Archive: 2018-06

When the rate of change inside an institution becomes slower than the rate of change outside, the end is in sight. - Jack Welch

In a world of agile everything, agile concepts are being applied in areas well beyond software development. At the NDIA Agile in Government Summit held in Washington, D.C. in June, Dr. George Duchak, the Deputy Assistant Secretary of Defense for Cyber, Command & Control, Communications & Networks, and Business Systems, spoke about the importance of agility to organizational success in a volatile, uncertain, complex, and ambiguous world. Dr. Duchak told the crowd that agile software development can't stand alone, but must be woven into the fabric of an organization and become a part of the way an organization's people, processes, systems and data interact to deliver value. The business architecture must be constructed for agility.

I first wrote about agile strategic planning in my March 2012 blog post, Toward Agile Strategic Planning. In this post, I want to expand that discussion to look closer at agile strategy, or short-cycle strategy development and execution, describe what it looks like when implemented, and examine how it supports organizational performance.

Part one of this series of blog posts on the collection and analysis of malware and storage of malware-related data in enterprise systems reviewed practices for collecting malware, storing it, and storing data about it. This second post in the series discusses practices for preparing malware data for analysis and discuss issues related to messaging between big data framework components.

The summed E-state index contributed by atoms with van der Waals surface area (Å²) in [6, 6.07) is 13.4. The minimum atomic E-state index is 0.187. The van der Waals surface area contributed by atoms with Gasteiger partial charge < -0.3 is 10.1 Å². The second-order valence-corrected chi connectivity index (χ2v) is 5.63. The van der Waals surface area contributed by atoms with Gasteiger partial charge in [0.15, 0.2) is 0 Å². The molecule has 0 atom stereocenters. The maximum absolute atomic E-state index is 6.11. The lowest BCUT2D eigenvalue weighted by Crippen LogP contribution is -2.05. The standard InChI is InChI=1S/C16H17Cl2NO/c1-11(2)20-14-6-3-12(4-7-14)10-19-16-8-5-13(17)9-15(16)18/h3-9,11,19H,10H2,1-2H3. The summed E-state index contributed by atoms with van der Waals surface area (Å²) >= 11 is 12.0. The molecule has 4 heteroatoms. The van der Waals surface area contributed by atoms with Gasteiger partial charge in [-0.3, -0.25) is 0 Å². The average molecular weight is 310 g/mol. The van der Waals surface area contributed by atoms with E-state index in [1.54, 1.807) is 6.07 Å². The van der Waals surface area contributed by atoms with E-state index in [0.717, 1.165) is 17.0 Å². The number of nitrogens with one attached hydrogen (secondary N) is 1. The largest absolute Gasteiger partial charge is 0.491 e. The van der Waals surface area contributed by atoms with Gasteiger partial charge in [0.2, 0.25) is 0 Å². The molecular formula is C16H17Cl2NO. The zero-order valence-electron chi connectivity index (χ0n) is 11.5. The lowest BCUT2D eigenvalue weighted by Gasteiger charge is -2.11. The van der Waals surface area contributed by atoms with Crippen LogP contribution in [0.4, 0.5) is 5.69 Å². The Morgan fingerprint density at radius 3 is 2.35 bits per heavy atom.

Citing the need to provide a technical advantage to the warfighter, the Department of Defense (DoD) has recently made the adoption of cloud computing technologies a priority. Infrastructure as code (IaC), the process and technology of managing and provisioning computers and networks (physical and/or virtual) through scripts, is a key enabler for efficient migration of legacy systems to the cloud. This blog post details research aimed at developing technology to help software sustainment organizations automatically recover the deployment baseline and create the needed IaC artifacts with minimal manual intervention and no specialized knowledge about the design of the deployed system. This project will develop technology to automatically recover a deployment model from a running system and create IaC artifacts from that model.

The growth of big data has affected many fields, including malware analysis. Increased computational power and storage capacities have made it possible for big-data processing systems to handle the increased volume of data being collected. In addition to collecting the malware, new ways of analyzing and visualizing malware have been developed. In this blog post--the first in a series on using a big-data framework for malware collection and analysis--I will review various options and tradeoffs for dealing with malware collection and storage at scale.